Agarose Gel Electrophoresis Preparation for PCR


Unraveling the mysteries of life often requires peering into the microscopic world of DNA. Conventional Polymerase Chain Reaction (PCR) is a powerful technique that allows us to amplify specific DNA sequences, making them visible and easily analyzed for example in diagnosing specific beta-thalassemia mutations. We can use agarose gel to make sure that the right amplicons have been amplified before sending the PCR product for sequencing. This protocol focuses on the final step of this process: agarose gel electrophoresis, where we separate and visualize the amplified DNA fragments.

Imagine a tiny copy machine for DNA! PCR takes a target DNA sequence and replicates it millions of times through repeated cycles of heating, annealing and cooling. Specific primers flank the target region, guiding the DNA polymerase enzyme to faithfully copy the desired stretch. This exponential amplification allows us to detect even minute amounts of DNA, making PCR invaluable for various applications in medicine, research, and forensics.

But how do we see these amplified DNA fragments? This is where agarose gel electrophoresis comes in. Molten agarose, a seaweed-derived polymer, solidifies into a mesh-like network when cooled. When an electric field is applied, negatively charged DNA molecules migrate through the gel pores at different rates depending on their size. Smaller fragments move faster and travel farther, while larger ones are hindered by the gel matrix.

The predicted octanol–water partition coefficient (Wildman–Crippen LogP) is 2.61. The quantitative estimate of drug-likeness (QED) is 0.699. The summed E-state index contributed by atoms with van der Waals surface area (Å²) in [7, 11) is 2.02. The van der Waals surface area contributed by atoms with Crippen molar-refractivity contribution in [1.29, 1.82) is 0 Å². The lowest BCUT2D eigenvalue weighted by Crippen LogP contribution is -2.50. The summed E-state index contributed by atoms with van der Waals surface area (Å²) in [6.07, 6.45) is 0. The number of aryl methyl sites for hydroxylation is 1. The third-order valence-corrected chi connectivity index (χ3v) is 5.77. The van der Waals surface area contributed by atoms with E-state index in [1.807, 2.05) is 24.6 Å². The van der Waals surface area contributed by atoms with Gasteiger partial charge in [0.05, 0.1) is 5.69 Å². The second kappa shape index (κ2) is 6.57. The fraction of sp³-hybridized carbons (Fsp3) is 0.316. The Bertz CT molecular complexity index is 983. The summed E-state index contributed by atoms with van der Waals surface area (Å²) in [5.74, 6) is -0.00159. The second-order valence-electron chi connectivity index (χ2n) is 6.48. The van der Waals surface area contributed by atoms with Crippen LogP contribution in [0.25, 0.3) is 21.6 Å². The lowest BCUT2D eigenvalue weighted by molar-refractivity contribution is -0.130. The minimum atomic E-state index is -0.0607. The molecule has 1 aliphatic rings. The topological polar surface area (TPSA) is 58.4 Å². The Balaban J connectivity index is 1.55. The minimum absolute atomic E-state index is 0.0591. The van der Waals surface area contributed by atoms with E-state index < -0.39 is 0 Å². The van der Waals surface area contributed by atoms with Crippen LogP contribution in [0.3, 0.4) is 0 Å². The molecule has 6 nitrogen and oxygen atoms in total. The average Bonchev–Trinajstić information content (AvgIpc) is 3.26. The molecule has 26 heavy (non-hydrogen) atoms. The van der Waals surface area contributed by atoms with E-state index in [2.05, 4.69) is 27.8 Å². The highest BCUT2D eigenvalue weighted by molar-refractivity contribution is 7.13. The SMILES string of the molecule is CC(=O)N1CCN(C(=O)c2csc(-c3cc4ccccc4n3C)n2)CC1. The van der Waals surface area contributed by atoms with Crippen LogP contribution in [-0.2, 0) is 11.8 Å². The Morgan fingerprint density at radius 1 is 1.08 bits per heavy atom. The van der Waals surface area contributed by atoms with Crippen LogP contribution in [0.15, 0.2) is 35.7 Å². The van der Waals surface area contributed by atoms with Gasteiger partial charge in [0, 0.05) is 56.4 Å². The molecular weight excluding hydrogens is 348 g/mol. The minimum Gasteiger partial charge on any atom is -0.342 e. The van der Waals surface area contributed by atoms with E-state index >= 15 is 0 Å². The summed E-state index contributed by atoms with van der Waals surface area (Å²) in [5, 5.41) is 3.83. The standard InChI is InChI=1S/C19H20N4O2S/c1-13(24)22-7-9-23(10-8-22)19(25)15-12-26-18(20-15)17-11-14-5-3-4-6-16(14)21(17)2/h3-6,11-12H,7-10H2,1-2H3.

The gel is stained with a fluorescent nucleic acid dye like ethidium bromide (EtBr) or SYBR safe stains or RedSafeTM stain. These stains bind to the PCR amplicons and fluoresce when excited using ultraviolet (UV) light. Thus, allowing us to visualize these separated DNA bands. Each band represents a specific amplified DNA fragment, providing valuable information about the presence, size, and abundance of the target sequence in the original sample.

This protocol will guide you through the steps of preparing an agarose gel for conventional PCR analysis.